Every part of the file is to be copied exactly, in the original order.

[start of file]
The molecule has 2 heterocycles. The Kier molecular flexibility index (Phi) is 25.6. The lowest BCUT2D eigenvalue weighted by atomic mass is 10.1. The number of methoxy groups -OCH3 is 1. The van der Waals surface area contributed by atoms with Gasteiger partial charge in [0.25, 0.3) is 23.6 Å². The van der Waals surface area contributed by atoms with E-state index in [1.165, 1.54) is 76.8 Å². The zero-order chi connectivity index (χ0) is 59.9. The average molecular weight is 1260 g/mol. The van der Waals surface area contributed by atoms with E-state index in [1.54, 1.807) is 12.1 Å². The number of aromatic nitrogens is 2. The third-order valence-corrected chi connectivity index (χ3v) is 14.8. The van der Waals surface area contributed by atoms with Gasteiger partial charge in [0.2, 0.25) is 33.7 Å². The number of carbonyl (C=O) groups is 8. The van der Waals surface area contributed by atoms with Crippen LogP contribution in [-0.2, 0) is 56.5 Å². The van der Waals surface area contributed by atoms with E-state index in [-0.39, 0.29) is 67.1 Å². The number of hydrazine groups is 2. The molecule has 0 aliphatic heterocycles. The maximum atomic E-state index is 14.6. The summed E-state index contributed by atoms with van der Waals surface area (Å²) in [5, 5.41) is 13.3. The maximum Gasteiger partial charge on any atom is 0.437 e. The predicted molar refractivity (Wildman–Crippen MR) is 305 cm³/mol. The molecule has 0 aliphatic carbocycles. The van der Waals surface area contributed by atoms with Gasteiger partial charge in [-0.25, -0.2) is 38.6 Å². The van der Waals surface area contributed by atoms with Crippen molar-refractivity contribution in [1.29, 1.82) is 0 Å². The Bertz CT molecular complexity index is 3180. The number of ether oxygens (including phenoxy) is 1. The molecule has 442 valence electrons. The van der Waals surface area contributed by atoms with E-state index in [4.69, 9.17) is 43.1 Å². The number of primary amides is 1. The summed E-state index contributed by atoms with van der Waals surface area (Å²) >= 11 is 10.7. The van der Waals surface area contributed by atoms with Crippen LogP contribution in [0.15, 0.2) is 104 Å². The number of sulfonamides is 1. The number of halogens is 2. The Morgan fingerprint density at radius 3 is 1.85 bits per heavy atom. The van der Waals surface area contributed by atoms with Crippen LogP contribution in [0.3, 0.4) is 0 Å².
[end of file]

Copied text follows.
The molecule has 2 heterocycles. The Kier molecular flexibility index (Phi) is 25.6. The lowest BCUT2D eigenvalue weighted by atomic mass is 10.1. The number of methoxy groups -OCH3 is 1. The van der Waals surface area contributed by atoms with Gasteiger partial charge in [0.25, 0.3) is 23.6 Å². The van der Waals surface area contributed by atoms with E-state index in [1.165, 1.54) is 76.8 Å². The zero-order chi connectivity index (χ0) is 59.9. The average molecular weight is 1260 g/mol. The van der Waals surface area contributed by atoms with E-state index in [1.54, 1.807) is 12.1 Å². The number of aromatic nitrogens is 2. The third-order valence-corrected chi connectivity index (χ3v) is 14.8. The van der Waals surface area contributed by atoms with Gasteiger partial charge in [0.2, 0.25) is 33.7 Å². The number of carbonyl (C=O) groups is 8. The van der Waals surface area contributed by atoms with Crippen LogP contribution in [-0.2, 0) is 56.5 Å². The van der Waals surface area contributed by atoms with E-state index in [-0.39, 0.29) is 67.1 Å². The number of hydrazine groups is 2. The molecule has 0 aliphatic heterocycles. The maximum atomic E-state index is 14.6. The summed E-state index contributed by atoms with van der Waals surface area (Å²) in [5, 5.41) is 13.3. The maximum Gasteiger partial charge on any atom is 0.437 e. The predicted molar refractivity (Wildman–Crippen MR) is 305 cm³/mol. The molecule has 0 aliphatic carbocycles. The van der Waals surface area contributed by atoms with Gasteiger partial charge in [-0.25, -0.2) is 38.6 Å². The van der Waals surface area contributed by atoms with Crippen molar-refractivity contribution in [1.29, 1.82) is 0 Å². The Bertz CT molecular complexity index is 3180. The number of ether oxygens (including phenoxy) is 1. The molecule has 442 valence electrons. The van der Waals surface area contributed by atoms with E-state index in [4.69, 9.17) is 43.1 Å². The number of primary amides is 1. The summed E-state index contributed by atoms with van der Waals surface area (Å²) >= 11 is 10.7. The van der Waals surface area contributed by atoms with Crippen LogP contribution in [0.15, 0.2) is 104 Å². The number of sulfonamides is 1. The number of halogens is 2. The Morgan fingerprint density at radius 3 is 1.85 bits per heavy atom. The van der Waals surface area contributed by atoms with Crippen LogP contribution in [0.3, 0.4) is 0 Å².